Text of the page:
So first off, any advice so stark and simple as "eat less" will be fought tooth and nail. That attacks the core goal of the food industry, which is to get us to eat more. Second of all, advice to eat less of specific foods, such as red meat, or dairy products, will naturally get attacked by the producers of those foods. If people eat less beef, everyone connected to beef production and processing -- including many grain farmers, since most grain goes to feed livestock -- stands to lose sales. And all these food producers have a lot of clout in Congress, especially with the boost our Senate gives to low-population farm states. And this isn't theoretical -- much of Food Politics is documentation of things like FDA advice starting out as "eat less red meat" and being forced down into "choose foods lower in saturated fat".
Thirdly, the people with an interest in healthier foods don't have that much clout. Governmental and non-profit budgets for diet advice pale compared to individual corporate advertising campaigns, never mind the aggregate. And corporate money accumulates with "value added", and the foods we're supposed to eat more of -- unprocessed fruits and vegetables, minimally processed grains, dry beans, in short stuff without added salt or sugar or special flavor ingredients or packaging or labor -- don't have much room to have 'value' added. Plus, apparently produce farmers view each others as competitors -- apples vs. peaches -- and don't unify advertising the way dairy and pork producers have been.
So, finally, what are the converging trends of evidence for the basic healthy diet? The DASH study, which found that eating more fruits and vegetables correlated with lower heart disease. A study which found cancer rates increased with latitude -- and with latitude comes colder winters, and a shortage of fresh produce in the winter. Studies of Okinawan centenarians and near-centenarians (and unlike the Caucasus elders, their ages are documented -- Japan's competent bureaucracy has been keeping track since 1879) who mostly eat vegetables, rice, soy, fruit, and fish, and have much lower heart disease, stroke, and cancer rates than Westerners -- or their own children and compatriots eating more Western diets.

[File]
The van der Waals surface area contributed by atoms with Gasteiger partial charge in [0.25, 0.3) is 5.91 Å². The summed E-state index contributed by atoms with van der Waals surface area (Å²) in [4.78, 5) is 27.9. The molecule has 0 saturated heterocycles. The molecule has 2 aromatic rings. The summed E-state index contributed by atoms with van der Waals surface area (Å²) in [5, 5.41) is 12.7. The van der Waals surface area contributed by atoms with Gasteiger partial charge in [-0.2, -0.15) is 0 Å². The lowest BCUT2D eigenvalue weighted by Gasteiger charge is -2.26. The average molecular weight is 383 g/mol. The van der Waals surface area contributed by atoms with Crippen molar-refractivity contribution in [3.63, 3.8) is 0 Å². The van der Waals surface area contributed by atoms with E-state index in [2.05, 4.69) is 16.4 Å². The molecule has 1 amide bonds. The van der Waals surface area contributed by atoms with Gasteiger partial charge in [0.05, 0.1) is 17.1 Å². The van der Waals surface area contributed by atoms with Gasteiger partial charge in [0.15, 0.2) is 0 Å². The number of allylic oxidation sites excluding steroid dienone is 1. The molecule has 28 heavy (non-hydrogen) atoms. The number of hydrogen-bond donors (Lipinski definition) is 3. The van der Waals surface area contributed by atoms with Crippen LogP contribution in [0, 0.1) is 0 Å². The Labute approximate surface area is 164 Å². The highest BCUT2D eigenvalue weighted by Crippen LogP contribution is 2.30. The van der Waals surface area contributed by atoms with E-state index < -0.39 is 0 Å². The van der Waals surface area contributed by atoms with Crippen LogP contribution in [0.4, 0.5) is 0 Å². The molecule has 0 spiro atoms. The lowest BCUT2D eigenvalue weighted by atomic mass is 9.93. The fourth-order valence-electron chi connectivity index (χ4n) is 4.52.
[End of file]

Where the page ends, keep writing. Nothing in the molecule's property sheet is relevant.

And the calorie restricted diets studied in a wide spectrum of lab animals, so far extending lifespan (and health in age) in all of them, thus pointing to a diet with a high nutrient to calorie ratio, and low total calories. The foods which most match that are vegetables, many of which are nearly complete foods (as in if you got all of your 2000 calories from tomatoes, say, you'd have more than enough protein, fiber, iron, and vitamins A & C). It's expensive and physically hard to live on just vegetables, though, so grains come in to supply more calories, protein, fiber, and B-vitamins. Beans can supply more protein and fiber as well, although if you lived on them I suspect you'd have protein overdose. Fruits supply some more vitamins and minerals, but basically just taste sweet, and are shifting the nutrient/calorie ratio down. Meat has nutrients and calories, and saturated fat to clog the arteries. A great food for growth and reproduction, as female chimps know, but not optimal for long individual health.
12 March -- According to this article obesity
raises health costs more than smoking or drinking. Note this demonstration of
food politics at work:
"The U.S. Surgeon General in a December report placed the blame on diet and urged people to cut back on sugar and fats. The recommendation was criticized by the Sugar Association, which thought the report should have stressed fitness more."